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FINLAND: National operator VR Group named Siemens as the winner of an order to supply 80 electric locomotives on December 20. The contract to be signed in early 2014 is worth more than €300m, making it the largest rolling stock investment by VR Group and according to Siemens the second-largest in Europe this year. There are options for a further 97 locomotives and 10 years of maintenance. VR Group’s President & CEO Mikael Aro said three bidders had been shortlisted for the contract, with Siemens chosen on the basis of on price, reliability and guarantees offered. ‘The selection was made after a long and careful examination’, said Aro. ‘The electric locomotive manufactured by Siemens is well suited to the challenging conditions in Finland.’ The first broad gauge version of the Vectron locomotive family is to be manufactured at Siemens’ München plant, with bogies supplied from Graz. An initial 10 locomotives are scheduled to enter service in 2017, before series production begins in 2018; the entire fleet is delivered by 2026. The 25 kV 50 Hz Vectrons will replace existing Soviet-built locomotives dating from the 1970s on passenger and freight services on the 1 524 mm gauge network. The 19 m long locomotives weighing 90 tonnes will have a maximum speed of 200 km/h and the capability of hauling 2 000 tonne trains. Rated at 6·4 MW, they will be equipped for regenerative braking, produce less waste heat than previous locomotives, and be equipped with two diesel engines for ‘last mile’ operation on unelectrified industrial lines, at docks and in yards. Siemens said it was able to prove the capabilities of its Vectron family in the extreme northern European climate during tests undertaken in Sweden and Norway. The Finnish locomotives will be customised with modified air intakes for use in snow and ice at temperatures down to -40°C, rather than the -25°C Siemens normally designs for.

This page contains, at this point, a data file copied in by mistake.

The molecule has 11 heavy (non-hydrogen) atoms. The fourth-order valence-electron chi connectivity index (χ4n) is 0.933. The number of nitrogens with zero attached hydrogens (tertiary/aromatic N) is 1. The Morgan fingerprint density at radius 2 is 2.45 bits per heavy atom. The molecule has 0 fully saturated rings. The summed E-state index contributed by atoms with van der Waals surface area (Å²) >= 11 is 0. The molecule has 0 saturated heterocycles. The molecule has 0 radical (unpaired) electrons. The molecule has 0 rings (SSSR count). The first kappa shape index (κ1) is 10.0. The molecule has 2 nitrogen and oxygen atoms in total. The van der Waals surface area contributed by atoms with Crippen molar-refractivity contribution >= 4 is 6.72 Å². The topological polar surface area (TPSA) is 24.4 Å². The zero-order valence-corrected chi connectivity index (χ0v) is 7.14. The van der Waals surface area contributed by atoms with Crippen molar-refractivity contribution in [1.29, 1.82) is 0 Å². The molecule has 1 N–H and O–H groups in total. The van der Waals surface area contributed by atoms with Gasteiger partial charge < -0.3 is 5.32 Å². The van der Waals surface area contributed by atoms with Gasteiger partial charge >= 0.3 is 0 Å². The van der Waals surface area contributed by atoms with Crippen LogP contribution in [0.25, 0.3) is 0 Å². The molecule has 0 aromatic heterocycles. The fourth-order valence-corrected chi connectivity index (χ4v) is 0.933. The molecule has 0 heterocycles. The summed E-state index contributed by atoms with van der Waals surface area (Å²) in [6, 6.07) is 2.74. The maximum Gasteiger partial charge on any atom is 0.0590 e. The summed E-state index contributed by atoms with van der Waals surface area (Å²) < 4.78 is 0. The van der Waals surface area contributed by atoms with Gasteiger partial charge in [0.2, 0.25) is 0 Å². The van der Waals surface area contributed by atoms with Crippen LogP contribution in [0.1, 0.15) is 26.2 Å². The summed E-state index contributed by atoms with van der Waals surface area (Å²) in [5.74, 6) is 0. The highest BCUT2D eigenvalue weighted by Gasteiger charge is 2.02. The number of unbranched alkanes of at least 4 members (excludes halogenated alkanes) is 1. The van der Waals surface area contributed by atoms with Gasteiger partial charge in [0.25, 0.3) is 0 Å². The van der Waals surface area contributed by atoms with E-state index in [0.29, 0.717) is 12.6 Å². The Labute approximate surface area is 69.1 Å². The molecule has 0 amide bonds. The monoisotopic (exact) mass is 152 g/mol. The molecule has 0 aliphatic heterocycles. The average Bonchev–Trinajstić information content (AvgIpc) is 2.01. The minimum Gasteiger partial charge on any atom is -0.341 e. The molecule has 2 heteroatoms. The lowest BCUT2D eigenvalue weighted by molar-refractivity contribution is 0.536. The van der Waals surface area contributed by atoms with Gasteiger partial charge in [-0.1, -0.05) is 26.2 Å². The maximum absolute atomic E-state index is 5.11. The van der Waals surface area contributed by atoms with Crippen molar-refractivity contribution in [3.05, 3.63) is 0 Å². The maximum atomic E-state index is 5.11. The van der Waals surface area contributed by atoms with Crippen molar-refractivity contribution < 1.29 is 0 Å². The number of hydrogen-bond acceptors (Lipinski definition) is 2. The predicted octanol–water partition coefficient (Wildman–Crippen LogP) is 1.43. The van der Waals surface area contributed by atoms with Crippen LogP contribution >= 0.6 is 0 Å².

SALT LAKE CITY — Ask anyone about the Utah-BYU football series and they can come up with several classic games, whether it’s the 34-31 games, Collie’s magic, Beck-to-Harline, Burton’s block, Kaneshiro’s doink or Yergensen’s 55-yarder. Those games all came during the last 25 years when nearly every year has produced a classic moment.Today we’re going to tell you about five of the most underrated Utah-BYU games that were significant for various reasons, one from each decade from the 1940s to the 1980s.BYU BreakthroughOct. 10, 1942 — BYU 12, Utah 7If you don’t count those three victories in the 1890s when BYU was known as B.Y. Academy — which BYU doesn’t — the Cougars had never beaten Utah in 20 tries, losing 17 games and tying three others going into this game. It didn’t look to be any different when the two teams met on a fall afternoon at Ute Stadium.The catalyst for the win was a blocked punt in the fourth quarter when, according to the newspaper account, “the center of the blue forward wall converged on young Wally Kelly” as he punted deep in Utah territory and the Cougars recovered on the 10-yard line. Three plays later, Herman Longhurst ran around the right end and soon after the Cougars were “able to ring the victory bell that BYU backers have been waiting for years to hear.”Thanksgiving ClassicNov. 26, 1953 — Utah 33, BYU 32It was a nationally televised game just a few years after TV became a staple in American homes and played on Thanksgiving Day. Utah came into the game as a heavy favorite with a 7-2 record and a first-place standing in the Skyline Conference compared to BYU’s 2-6-1 mark and last-place standing in the conference.Behind fullback Don Peterson, the “Redskins” dominated early and led 26-13 in the third quarter before the Cougars mounted a comeback to tie the score at 26 on a run by Don James. The Utes came right back with a touchdown drive as Peterson went over from the 2-yard line and thought they had the game. Then the Cougars put together an 80-yard touchdown drive to pull within one point in the waning minutes. However, the extra point try was muffed when the holder couldn’t handle the snap and was swarmed under by the Utes. After the win, the Utah seniors voted not to accept an invitation to play in the Sun Bowl on New Year’s Day. According to the newspaper account, the reason was because “the married men on the squad needed the vacation employment to augment their incomes.”Carter’s Coming-Out PartyNov. 6, 1965 — BYU 25, Utah 20This was a year after Utah’s big season (9-2, Liberty Bowl win) when the Utes had won 47-13 and the Utes came in having lost just two of the previous 41 meetings between the two schools.This was seven years before the start of the LaVell Edwards’ passing era, but you could say this season was the start of the Cougars’ quarterback tradition. Virgil Carter was in his second year as BYU’s QB and by passing for four touchdowns against Utah, he not only set a BYU record, but a WAC record as well in leading the victory.Most of the scoring came in the first half. Carter hit Tim Russell for the first score and after Utah came back to take a 14-6 lead in the second quarter, Carter responded with three more TD passes, another to Russell, one to Dennis Palmer for a 36-yard score and then Phil Odle from 22 yards out. That made it 25-14 at the half and the Utes added a score early in the third quarter and from there it was up to the Cougar defense to keep the Utes out of the end zone and preserve the victory as Bobby Ashdown intercepted a last-gasp pass by the Utes in the final minute.Not only did Carter complete 16 of 29 passes for 253 yards, he was BYU’s best runner with 83 yards on 19 carries. By the time he left BYU after the 1966 season, he had set six national, 19 conference and 24 school records and went on to play in the NFL for several years.Marv’s bootNov. 20, 1971 — Utah 17, BYU 15Neither team was having a very good season as the Utes came into the late November game 2-7, while the Cougars were 5-5 and looking to end with a winning season. Two local players who played high school ball in Salt Lake and went on to be teammates in the NFL for the Dallas Cowboys played key roles in the contest. Golden Richards, who prepped at Granite High School, got the scoring started with a 73-yard punt return, one of an NCAA-record four punt return touchdowns that season off a punt by Utah’s all-American punter Marv Bateman, who played for Highland High. The Utes came back with a pair of touchdowns, runs by quarterback Don Van Galder and halfback Cal Poulson, to go ahead 14-6 at the end of the first quarter. BYU came back with a field goal and a touchdown after an 86-yard drive to go ahead 15-14, but they missed a two-point conversion that proved costly later. The Utes drove to the 15-yard line and Bateman, who had missed a 38-yarder earlier in the quarter, booted a 32-yard field goal with 1:05 left to give Utah the victory.Utes’ giveawayNov. 20, 1982 — BYU 17, Utah 12After losing 56-6 and 56-28 the previous two seasons, the Utes dominated the statistics in this game, but couldn’t get the win against Steve Young & Co. Despite getting 24 first downs compared to 11 for BYU and rolling up 468 yards to 300 for the Cougars, BYU came away with the narrow victory to clinch another WAC title and a fifth consecutive trip to the Holiday Bowl.Under first-year coach Chuck Stobart, the Utes used a ball-control offense led by Carl Monroe and Hilria Johnson, who rushed for 147 and 145 yards respectively. However, four turnovers, three fumbles and an interception, compared to zero for the Cougars, proved to be the difference.The Utes fumbled at the 1-yard line, threw an interception into the end zone and stalled at the 7-yard line after an 83-yard drive, or they might have won going away.“We gave that game away,” Utah quarterback Kenny Vierra said afterward. “The fumble and the interception killed us and that was my fault.”